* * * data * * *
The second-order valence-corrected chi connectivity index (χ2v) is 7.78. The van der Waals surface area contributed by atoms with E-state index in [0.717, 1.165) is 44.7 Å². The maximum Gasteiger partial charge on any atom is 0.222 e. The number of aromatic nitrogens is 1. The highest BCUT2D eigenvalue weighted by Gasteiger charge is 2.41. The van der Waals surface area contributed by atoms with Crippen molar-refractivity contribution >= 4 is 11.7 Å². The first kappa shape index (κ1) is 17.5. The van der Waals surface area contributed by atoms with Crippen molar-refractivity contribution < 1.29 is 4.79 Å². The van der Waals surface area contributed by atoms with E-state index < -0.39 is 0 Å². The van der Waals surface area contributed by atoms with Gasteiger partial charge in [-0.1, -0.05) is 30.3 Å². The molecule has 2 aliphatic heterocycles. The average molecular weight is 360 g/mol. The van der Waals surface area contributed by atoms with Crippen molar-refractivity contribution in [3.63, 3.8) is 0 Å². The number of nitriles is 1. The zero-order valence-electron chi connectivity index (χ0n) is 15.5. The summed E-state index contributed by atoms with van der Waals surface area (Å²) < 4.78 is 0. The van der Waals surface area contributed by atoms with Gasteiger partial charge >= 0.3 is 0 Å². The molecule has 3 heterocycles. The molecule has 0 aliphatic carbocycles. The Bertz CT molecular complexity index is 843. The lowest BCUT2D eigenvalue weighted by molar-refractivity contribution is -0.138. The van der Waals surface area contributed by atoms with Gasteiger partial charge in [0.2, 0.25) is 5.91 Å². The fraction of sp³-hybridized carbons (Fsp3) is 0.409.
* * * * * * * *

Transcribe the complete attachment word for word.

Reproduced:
The second-order valence-corrected chi connectivity index (χ2v) is 7.78. The van der Waals surface area contributed by atoms with E-state index in [0.717, 1.165) is 44.7 Å². The maximum Gasteiger partial charge on any atom is 0.222 e. The number of aromatic nitrogens is 1. The highest BCUT2D eigenvalue weighted by Gasteiger charge is 2.41. The van der Waals surface area contributed by atoms with Crippen molar-refractivity contribution >= 4 is 11.7 Å². The first kappa shape index (κ1) is 17.5. The van der Waals surface area contributed by atoms with Crippen molar-refractivity contribution < 1.29 is 4.79 Å². The van der Waals surface area contributed by atoms with E-state index < -0.39 is 0 Å². The van der Waals surface area contributed by atoms with Gasteiger partial charge in [-0.1, -0.05) is 30.3 Å². The molecule has 2 aliphatic heterocycles. The average molecular weight is 360 g/mol. The van der Waals surface area contributed by atoms with Crippen molar-refractivity contribution in [3.63, 3.8) is 0 Å². The number of nitriles is 1. The zero-order valence-electron chi connectivity index (χ0n) is 15.5. The summed E-state index contributed by atoms with van der Waals surface area (Å²) < 4.78 is 0. The van der Waals surface area contributed by atoms with Gasteiger partial charge >= 0.3 is 0 Å². The molecule has 3 heterocycles. The molecule has 0 aliphatic carbocycles. The Bertz CT molecular complexity index is 843. The lowest BCUT2D eigenvalue weighted by molar-refractivity contribution is -0.138. The van der Waals surface area contributed by atoms with Gasteiger partial charge in [0.2, 0.25) is 5.91 Å². The fraction of sp³-hybridized carbons (Fsp3) is 0.409.